Examples

The following materials and methods were used in the Examples:

Mice and mouse cells

C57/B6, OTIIxRAGl-/-, CX3CR1-GFP, Fas ligand deficient (FasLKO), Indoleamine-pyrrole 2,3-dioxygenase deficient (IDOKO), IL-6KO, IL-10KO and tuberous sclerosis protein 1 conditional knock out (TSCllox/lox) mice were obtained from Jackson Laboratories or Taconic Farms. The following mouse strains that have been described in the art were used: TCR transgenic (Bettelli, E., M. Pagany, H.L. Weiner, C. Linington, R.A. Sobel, and V.K. Kuchroo. 2003. Myelin oligodendrocyte glycoprotein- specific T cell receptor transgenic mice develop spontaneous autoimmune optic neuritis. The Journal of experimental medicine 197: 1073-1081); Foxp3GFP reporter mice (Bettelli E, Carrier Y, Gao W, Korn T, Strom TB, Oukka M, Weiner HL, Kuchroo VK. Reciprocal developmental pathways for the generation of pathogenic effector TH17 and regulatory T cells. Nature. 2006 May l l;441(7090):235-8); L7 TCR transgenic mice (Maloy, K.J., C. Burkhart, G. Freer, T. Riilicke, H. Pircher, D.H. Kono, A.N. Theofilopoulos, B. Ludewig, U. Hoffmann- Rohrer, R.M. Zinkernagel, and H. Hengartner. 1999. Qualitative and quantitative requirements for CD4+ T cell-mediated antiviral protection. J Immunol 162:2867-2874); CD274 deficient (PDLl-/-), CD273 deficient (PDL2-/-) and CD274/273 double deficient animals (PDLlL2-/-)(Francisco, L.M., V.H. Salinas, K.E. Brown, V.K. Vanguri, G.J. Freeman, V.K. Kuchroo, and A.H. Sharpe. 2009. PD-L1 regulates the development, maintenance, and function of induced regulatory T cells. The Journal of experimental medicine 206:3015-3029); CCR2-RFP reporter animals (Saederup et al. Selective chemokine receptor usage by central nervous system myeloid cells in CCR2-red fluorescent protein knock-in mice. PLoS ONE (2010) vol. 5 (10) pp. el3693); and Epstein-Barr-virus-induced gene 3 deficient animals (EBI3KO, Collison et al. The inhibitory cytokine IL-35 contributes to regulatory T-cell function. Nature (2007) vol. 450 (7169) pp. 566-9).

Naive CD4+ T cells were isolated from single cell suspensions of lymph nodes (LN) and spleens of young mice (6 to 8 weeks) of different genetic backgrounds and enriched using a CD4+ T cell enrichment kit for magnetic negative selection (MACS, Miltenyi). When indicated in the text or figures, T cells from Foxp3GFP reporter animals were purified by MACS negative selection followed by staining with anti-CD4 APC-Cy7 (GK1.5), anti-CD25- PerCPCy5.5 (PC61), anti-CD62L-APC monoclonal antibodies (MEL- 14) and anti-CD44 PE-Cy7 (IM7) to isolate CD4+CD25- CD62LhighCD441owFoxp3GFP- cells using a FACSAria system (BD Biosciences). Alternatively, Tn were obtained from RAG1 deficient animals (RAG1-/-) in which memory T cells and endogenous natural- occurring Treg (nTreg) are absent. MACS- purified CD4+ T cells (whether from wild type, transgenic or RAG1-/- animals) and FACS sorted CD4+CD25-CD62LhighCD441owFoxp3GFP- will be referred to as Tn. In some cases, Tn were labeled with the cytoplasmic dye carboxyfluorescein diacetate succinimidyl diester (CFSE, Invitrogen) by incubation for 10 min at 37 °C with CFSE in RPMI medium containing 10% FCS in order to trace their proliferation ex vivo (ΙμΜ) and in vivo (ΙΟμΜ).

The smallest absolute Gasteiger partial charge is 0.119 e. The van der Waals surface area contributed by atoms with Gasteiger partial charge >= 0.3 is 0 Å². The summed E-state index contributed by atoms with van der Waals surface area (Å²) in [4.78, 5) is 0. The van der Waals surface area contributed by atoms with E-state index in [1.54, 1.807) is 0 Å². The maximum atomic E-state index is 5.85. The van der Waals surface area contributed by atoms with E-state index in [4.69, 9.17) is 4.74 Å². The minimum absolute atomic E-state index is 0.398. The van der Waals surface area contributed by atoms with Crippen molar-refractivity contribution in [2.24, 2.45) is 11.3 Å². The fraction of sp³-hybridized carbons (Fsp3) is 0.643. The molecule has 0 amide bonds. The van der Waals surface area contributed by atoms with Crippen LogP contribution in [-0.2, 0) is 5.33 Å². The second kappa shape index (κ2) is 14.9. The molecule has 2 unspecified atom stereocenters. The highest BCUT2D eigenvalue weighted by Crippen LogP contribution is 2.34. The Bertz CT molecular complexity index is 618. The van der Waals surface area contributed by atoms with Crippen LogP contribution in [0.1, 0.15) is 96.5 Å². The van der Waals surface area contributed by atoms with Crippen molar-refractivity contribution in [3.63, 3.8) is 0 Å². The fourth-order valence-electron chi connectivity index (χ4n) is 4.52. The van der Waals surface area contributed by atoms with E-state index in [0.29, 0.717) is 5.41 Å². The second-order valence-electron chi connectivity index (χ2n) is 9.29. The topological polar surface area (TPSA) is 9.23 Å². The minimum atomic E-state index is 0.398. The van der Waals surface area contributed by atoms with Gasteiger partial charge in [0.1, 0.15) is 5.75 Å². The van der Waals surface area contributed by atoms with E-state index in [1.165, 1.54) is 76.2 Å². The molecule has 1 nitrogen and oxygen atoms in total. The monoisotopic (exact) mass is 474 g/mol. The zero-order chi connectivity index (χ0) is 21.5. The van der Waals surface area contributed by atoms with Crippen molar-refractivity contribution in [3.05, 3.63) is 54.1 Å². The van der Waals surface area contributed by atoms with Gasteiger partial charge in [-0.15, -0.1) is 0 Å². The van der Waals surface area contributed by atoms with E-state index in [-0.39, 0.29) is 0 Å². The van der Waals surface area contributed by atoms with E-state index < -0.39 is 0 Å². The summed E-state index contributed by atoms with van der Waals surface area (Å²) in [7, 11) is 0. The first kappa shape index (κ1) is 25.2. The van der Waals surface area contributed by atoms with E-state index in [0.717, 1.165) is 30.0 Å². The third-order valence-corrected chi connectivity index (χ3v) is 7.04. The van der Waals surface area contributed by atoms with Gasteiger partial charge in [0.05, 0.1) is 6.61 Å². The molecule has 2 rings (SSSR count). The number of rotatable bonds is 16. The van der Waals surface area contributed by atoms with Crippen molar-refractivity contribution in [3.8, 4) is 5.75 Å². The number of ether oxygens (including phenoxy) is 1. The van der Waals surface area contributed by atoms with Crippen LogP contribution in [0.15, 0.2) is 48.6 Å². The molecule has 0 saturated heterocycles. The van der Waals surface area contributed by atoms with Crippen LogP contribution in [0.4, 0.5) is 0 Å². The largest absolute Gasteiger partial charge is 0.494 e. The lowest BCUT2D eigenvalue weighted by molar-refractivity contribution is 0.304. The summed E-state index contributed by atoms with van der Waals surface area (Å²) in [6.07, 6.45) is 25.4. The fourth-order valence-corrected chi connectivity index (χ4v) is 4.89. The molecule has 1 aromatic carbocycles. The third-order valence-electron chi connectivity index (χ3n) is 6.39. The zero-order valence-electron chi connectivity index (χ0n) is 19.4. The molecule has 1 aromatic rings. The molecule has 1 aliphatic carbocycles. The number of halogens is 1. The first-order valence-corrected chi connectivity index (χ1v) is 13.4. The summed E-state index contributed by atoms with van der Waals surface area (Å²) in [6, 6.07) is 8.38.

Preparation of Human cells

Whole peripheral blood mononuclear cells (PBMC) were isolated from healthy individuals after informed consent in green-capped, heparinized tubes by Ficoll- Hypaque (GE Healthcare) gradient centrifugation. Naive CD4+ T cells were isolated from PBMC via negative isolation kit (MACS, Miltenyi Biotec). Around 94% of the purified cells were CD4+CD25-Foxp3GFP-CD62L+CD441ow. In order to obtain monocyte-derived DC (BMDC), monocytes were purified from PBMC by negative selection using magnetic negative selection (MACS, Miltenyi Biotec) and cultured for 6 days in presence of GM-CSF (lOOng/ml) and IL-4 (15ng/ml). After this culture around 90% of harvested cells were CDl lc+ MHC CLII+ MoDC. In order to induce tolerogenic MoDC (itMoDC), MoDC cultures were supplemented with rapamycin (InM) and TGF (2ng/ml) for the last two days of the culture. In order to obtain immunogenic MoDC, monocyte cultures were supplemented with LPS (IpsMoDC, ^g/ml) the last day of the culture.

Antibodies and reagents

The following antibodies against mouse antigens were obtained from BD

Biosciences: anti-CD3 (145-2cl l), anti-CD103-PE (M290), anti-CD152-PE (UC10- 4F10-11), anti-ILlOR (lB1.3a), anti-ILlO (JES5-16E3), anti-IAb- PE (AF6-120.1), anti- CD80-PE (16-10A1), anti-CD86-PE (GL1), anti-CD195 (CCR5, C34-3448), anti- CDl lc-FITC (HL-3), anti-CD317-APC (PDCA-1, JF05- 1C2.4.1), anti-CD197-PE (CCR7, 4B12), anti-CD8a-APCCy7 (53-6.7), anti-CD62LAPC (MEL- 14), anti-CD4 APCCy7 (GK1.5) and anti-CD25-PerCPCy5.5 (PC61).

The following antibodies against mouse antigens were obtained from

eBiosciences: anti-Foxp3-Alexa 647 (FJK-16s), anti-CD274-PE (PDL1, MIH5), anti- CD273-PE (PD-L2, TY25), anti-CD275-PE (ICOSL, HK5.3), anti- 41BBL-PE (TKS-1), anti-CD l lb-PECy7 (Ml/70) and anti-CD44 PE-Cy7 (IM7). Anti-GITR-PE-Cy7 (YGITR 765) was obtained from Biolegend, and anti-TGFp (1B11) was obtained from R&D Systems.